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VAT: Ten quirks of the flat rate scheme

12th Feb 2019
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Neil Warren has summarised the top ten pitfalls to be aware of when using the flat rate scheme (FRS) for small businesses.

1. Capital goods which are hired out

In my article flat rate scheme bites back, I considered the case of Apex Vehicle Management Ltd (TC06911). This case illustrated an exception from the opportunity for FRS users to claim input tax on capital goods costing more than £2,000, including VAT, when the asset acquired is being either rented, leased or hired out.

2. Discount on relevant flat rate percentage

There is an automatic one percentage point discount on the relevant flat rate percentage, but it only applies for the first year of VAT registration. This rule even caught out the judge in the Apex case. He noted in his report that the company registered for VAT on 1 June 2012 and joined the FRS on 1 March 2013. He then commented:

“The rate applicable to such activities was 9.5% and the appellant was entitled to a 1% reduction to 8.5% from 1 March 2013 to 28 February 2014.”

Can you spot the error? The 1% discount is only available in the first year of registration ie until 31 May 2013 for Apex, and not the first 12 months that the trader uses the scheme. (VAT Notice 733, para 4.7).

3. No need to record all purchase invoices

The rules for recording invoices digitally under the new Making Tax Digital (MTD) rules are essentially the same as already exist. The only time that purchase invoices need to be recorded digitally by FRS users, under the MTD rules, is if input tax is being claimed on an expense. This will only apply in the case of capital goods costing more than £2,000 including VAT, or for pre-registration input tax.

4. Pre-registration input tax can be claimed

An FRS user can claim input tax on pre-registration expenses on its first return, subject to the usual rules:

  • Goods must have been bought within the four-year window before registration, used by the business during that time and are still owned on its first day of registration.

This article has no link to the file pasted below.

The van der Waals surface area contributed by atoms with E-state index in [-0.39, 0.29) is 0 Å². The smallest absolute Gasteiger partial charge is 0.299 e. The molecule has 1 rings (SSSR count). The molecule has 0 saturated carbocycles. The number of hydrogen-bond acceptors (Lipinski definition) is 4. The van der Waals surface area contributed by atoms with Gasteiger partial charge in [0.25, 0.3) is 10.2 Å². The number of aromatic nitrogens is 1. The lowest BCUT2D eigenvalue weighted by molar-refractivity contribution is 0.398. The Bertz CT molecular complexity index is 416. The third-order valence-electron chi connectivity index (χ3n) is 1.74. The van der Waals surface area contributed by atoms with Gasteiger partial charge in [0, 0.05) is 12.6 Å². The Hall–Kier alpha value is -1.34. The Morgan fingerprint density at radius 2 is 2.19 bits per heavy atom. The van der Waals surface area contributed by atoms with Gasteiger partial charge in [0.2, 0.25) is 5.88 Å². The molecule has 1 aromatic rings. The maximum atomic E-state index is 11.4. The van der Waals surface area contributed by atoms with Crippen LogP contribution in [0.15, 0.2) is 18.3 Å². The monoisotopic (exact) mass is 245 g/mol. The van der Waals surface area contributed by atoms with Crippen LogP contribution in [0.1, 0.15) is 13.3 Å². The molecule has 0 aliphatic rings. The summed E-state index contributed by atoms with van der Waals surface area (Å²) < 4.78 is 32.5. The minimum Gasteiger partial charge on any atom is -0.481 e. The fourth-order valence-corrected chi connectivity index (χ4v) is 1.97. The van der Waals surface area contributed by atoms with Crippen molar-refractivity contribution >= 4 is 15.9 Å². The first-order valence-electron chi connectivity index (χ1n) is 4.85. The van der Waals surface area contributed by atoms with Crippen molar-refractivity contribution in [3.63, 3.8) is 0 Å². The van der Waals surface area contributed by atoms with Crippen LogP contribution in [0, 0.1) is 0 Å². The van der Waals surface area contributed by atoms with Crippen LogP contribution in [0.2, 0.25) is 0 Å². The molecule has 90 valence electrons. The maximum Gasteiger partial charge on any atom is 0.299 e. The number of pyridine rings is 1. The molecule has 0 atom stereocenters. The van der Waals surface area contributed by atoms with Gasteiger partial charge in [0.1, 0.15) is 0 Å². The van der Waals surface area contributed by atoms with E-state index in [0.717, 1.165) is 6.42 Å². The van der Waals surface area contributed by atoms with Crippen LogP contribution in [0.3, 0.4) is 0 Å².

• The purchase window for services is restricted to six months before the registration date.

5. The joining threshold is about future sales

The FRS joining threshold anticipates the expected taxable sales in the next 12 months; the historic level of sales is irrelevant. If this figure is less than £150,000 excluding VAT, you can join. There is usually no problem if your estimate proves pessimistic and you exceed this figure, as long as you had a logical basis for your calculations at the time of applying.

6. Rental income is drawn into VAT

The FRS captures both exempt income and zero-rated sales made by the business, but not income that is outside the scope of VAT – the latter would include many business-to-business services supplied to overseas customers.

Example: Nicky is a sole trader hairdresser and is VAT registered, using the FRS. He also lets out a residential property in his own name, which would normally be exempt from VAT as it is not holiday lettings. However, as the trade and the letting are both conducted by the same legal person the exempt rental income is subject to the FRS percentage, so Nicky must effectively pay over VAT on the gross value of his rental income.

7. Jointly owned land is a partnership

Extending the previous example, it would not be a problem if Nicky the hairdresser owned the let property jointly with his wife. For VAT purposes, the letting is now classed as a partnership and therefore the income is received by a different legal entity to his VAT registration. Having the property in joint names means it is not caught up in the FRS operated by Nicky as a sole trader.